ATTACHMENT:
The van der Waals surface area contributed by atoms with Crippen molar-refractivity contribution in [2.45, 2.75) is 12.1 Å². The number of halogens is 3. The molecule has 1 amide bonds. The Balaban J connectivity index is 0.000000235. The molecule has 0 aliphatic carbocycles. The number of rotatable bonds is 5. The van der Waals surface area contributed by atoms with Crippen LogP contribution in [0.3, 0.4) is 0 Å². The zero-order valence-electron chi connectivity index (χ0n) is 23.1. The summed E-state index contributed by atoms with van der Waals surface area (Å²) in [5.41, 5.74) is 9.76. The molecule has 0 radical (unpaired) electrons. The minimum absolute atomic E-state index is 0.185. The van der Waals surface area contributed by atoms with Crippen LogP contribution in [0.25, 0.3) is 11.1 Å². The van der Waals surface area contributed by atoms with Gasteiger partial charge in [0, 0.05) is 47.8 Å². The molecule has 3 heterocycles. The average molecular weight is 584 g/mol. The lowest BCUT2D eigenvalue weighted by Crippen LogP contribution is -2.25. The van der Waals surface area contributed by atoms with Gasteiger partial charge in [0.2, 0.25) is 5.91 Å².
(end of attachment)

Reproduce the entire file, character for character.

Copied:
The van der Waals surface area contributed by atoms with Crippen molar-refractivity contribution in [2.45, 2.75) is 12.1 Å². The number of halogens is 3. The molecule has 1 amide bonds. The Balaban J connectivity index is 0.000000235. The molecule has 0 aliphatic carbocycles. The number of rotatable bonds is 5. The van der Waals surface area contributed by atoms with Crippen LogP contribution in [0.3, 0.4) is 0 Å². The zero-order valence-electron chi connectivity index (χ0n) is 23.1. The summed E-state index contributed by atoms with van der Waals surface area (Å²) in [5.41, 5.74) is 9.76. The molecule has 0 radical (unpaired) electrons. The minimum absolute atomic E-state index is 0.185. The van der Waals surface area contributed by atoms with Crippen LogP contribution in [0.25, 0.3) is 11.1 Å². The van der Waals surface area contributed by atoms with Gasteiger partial charge in [0, 0.05) is 47.8 Å². The molecule has 3 heterocycles. The average molecular weight is 584 g/mol. The lowest BCUT2D eigenvalue weighted by Crippen LogP contribution is -2.25. The van der Waals surface area contributed by atoms with Gasteiger partial charge in [0.2, 0.25) is 5.91 Å².